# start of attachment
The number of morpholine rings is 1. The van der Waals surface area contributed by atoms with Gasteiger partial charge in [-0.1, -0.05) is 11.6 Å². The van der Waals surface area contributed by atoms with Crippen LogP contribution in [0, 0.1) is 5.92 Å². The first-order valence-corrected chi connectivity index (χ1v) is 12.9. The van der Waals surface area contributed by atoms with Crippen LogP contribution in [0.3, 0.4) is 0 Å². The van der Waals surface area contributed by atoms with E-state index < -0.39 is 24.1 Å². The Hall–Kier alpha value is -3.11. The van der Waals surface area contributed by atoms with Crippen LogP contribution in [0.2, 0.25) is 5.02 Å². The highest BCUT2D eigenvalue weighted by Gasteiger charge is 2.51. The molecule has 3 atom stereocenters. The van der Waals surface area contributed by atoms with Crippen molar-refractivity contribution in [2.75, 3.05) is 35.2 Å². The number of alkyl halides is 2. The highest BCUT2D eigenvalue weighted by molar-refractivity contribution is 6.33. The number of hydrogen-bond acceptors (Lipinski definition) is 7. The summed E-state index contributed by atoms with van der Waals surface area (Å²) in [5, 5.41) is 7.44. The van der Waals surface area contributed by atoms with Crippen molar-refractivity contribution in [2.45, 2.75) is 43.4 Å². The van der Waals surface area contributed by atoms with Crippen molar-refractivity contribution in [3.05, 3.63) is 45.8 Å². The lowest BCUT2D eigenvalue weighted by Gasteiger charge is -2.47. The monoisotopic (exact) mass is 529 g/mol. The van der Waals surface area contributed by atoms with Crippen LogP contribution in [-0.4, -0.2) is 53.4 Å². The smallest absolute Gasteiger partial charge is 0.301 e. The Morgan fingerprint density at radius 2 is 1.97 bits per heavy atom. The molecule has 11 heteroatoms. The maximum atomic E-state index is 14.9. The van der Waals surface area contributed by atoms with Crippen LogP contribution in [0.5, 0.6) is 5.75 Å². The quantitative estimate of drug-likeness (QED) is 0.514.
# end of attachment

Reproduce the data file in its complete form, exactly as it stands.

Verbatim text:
The number of morpholine rings is 1. The van der Waals surface area contributed by atoms with Gasteiger partial charge in [-0.1, -0.05) is 11.6 Å². The van der Waals surface area contributed by atoms with Crippen LogP contribution in [0, 0.1) is 5.92 Å². The first-order valence-corrected chi connectivity index (χ1v) is 12.9. The van der Waals surface area contributed by atoms with Crippen LogP contribution in [0.3, 0.4) is 0 Å². The van der Waals surface area contributed by atoms with E-state index < -0.39 is 24.1 Å². The Hall–Kier alpha value is -3.11. The van der Waals surface area contributed by atoms with Crippen LogP contribution in [0.2, 0.25) is 5.02 Å². The highest BCUT2D eigenvalue weighted by Gasteiger charge is 2.51. The molecule has 3 atom stereocenters. The van der Waals surface area contributed by atoms with Crippen molar-refractivity contribution in [2.75, 3.05) is 35.2 Å². The number of alkyl halides is 2. The highest BCUT2D eigenvalue weighted by molar-refractivity contribution is 6.33. The number of hydrogen-bond acceptors (Lipinski definition) is 7. The summed E-state index contributed by atoms with van der Waals surface area (Å²) in [5, 5.41) is 7.44. The van der Waals surface area contributed by atoms with Crippen molar-refractivity contribution in [2.45, 2.75) is 43.4 Å². The van der Waals surface area contributed by atoms with Crippen molar-refractivity contribution in [3.05, 3.63) is 45.8 Å². The lowest BCUT2D eigenvalue weighted by Gasteiger charge is -2.47. The monoisotopic (exact) mass is 529 g/mol. The van der Waals surface area contributed by atoms with Crippen LogP contribution in [-0.4, -0.2) is 53.4 Å². The smallest absolute Gasteiger partial charge is 0.301 e. The Morgan fingerprint density at radius 2 is 1.97 bits per heavy atom. The molecule has 11 heteroatoms. The maximum atomic E-state index is 14.9. The van der Waals surface area contributed by atoms with Crippen LogP contribution in [0.5, 0.6) is 5.75 Å². The quantitative estimate of drug-likeness (QED) is 0.514.